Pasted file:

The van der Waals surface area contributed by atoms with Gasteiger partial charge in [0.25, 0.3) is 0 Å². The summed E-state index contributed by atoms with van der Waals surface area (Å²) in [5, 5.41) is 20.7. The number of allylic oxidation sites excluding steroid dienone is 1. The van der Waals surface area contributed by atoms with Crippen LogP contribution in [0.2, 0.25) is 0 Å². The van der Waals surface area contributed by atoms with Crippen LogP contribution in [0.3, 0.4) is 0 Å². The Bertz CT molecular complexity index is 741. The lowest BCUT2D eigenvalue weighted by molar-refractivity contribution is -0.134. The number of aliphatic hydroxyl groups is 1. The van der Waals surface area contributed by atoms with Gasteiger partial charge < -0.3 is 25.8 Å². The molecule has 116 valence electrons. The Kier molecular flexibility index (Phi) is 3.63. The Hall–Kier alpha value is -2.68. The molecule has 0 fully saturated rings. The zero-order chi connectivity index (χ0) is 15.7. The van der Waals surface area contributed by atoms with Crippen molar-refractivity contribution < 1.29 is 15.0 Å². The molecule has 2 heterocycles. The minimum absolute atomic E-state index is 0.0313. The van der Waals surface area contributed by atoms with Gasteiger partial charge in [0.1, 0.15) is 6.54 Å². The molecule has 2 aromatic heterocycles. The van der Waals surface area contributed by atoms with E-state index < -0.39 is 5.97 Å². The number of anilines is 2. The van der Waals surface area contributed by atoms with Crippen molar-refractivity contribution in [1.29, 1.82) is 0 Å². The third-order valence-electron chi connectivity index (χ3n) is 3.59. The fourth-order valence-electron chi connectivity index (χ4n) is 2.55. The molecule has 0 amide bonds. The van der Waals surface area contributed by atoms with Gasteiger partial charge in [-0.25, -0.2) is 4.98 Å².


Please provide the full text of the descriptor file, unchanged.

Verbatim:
The van der Waals surface area contributed by atoms with Gasteiger partial charge in [0.25, 0.3) is 0 Å². The summed E-state index contributed by atoms with van der Waals surface area (Å²) in [5, 5.41) is 20.7. The number of allylic oxidation sites excluding steroid dienone is 1. The van der Waals surface area contributed by atoms with Crippen LogP contribution in [0.2, 0.25) is 0 Å². The van der Waals surface area contributed by atoms with Crippen LogP contribution in [0.3, 0.4) is 0 Å². The Bertz CT molecular complexity index is 741. The lowest BCUT2D eigenvalue weighted by molar-refractivity contribution is -0.134. The number of aliphatic hydroxyl groups is 1. The van der Waals surface area contributed by atoms with Gasteiger partial charge < -0.3 is 25.8 Å². The molecule has 116 valence electrons. The Kier molecular flexibility index (Phi) is 3.63. The Hall–Kier alpha value is -2.68. The molecule has 0 fully saturated rings. The zero-order chi connectivity index (χ0) is 15.7. The van der Waals surface area contributed by atoms with Crippen molar-refractivity contribution < 1.29 is 15.0 Å². The molecule has 2 heterocycles. The minimum absolute atomic E-state index is 0.0313. The van der Waals surface area contributed by atoms with Gasteiger partial charge in [0.1, 0.15) is 6.54 Å². The molecule has 2 aromatic heterocycles. The van der Waals surface area contributed by atoms with E-state index < -0.39 is 5.97 Å². The number of anilines is 2. The van der Waals surface area contributed by atoms with Crippen molar-refractivity contribution in [1.29, 1.82) is 0 Å². The third-order valence-electron chi connectivity index (χ3n) is 3.59. The fourth-order valence-electron chi connectivity index (χ4n) is 2.55. The molecule has 0 amide bonds. The van der Waals surface area contributed by atoms with Gasteiger partial charge in [-0.25, -0.2) is 4.98 Å².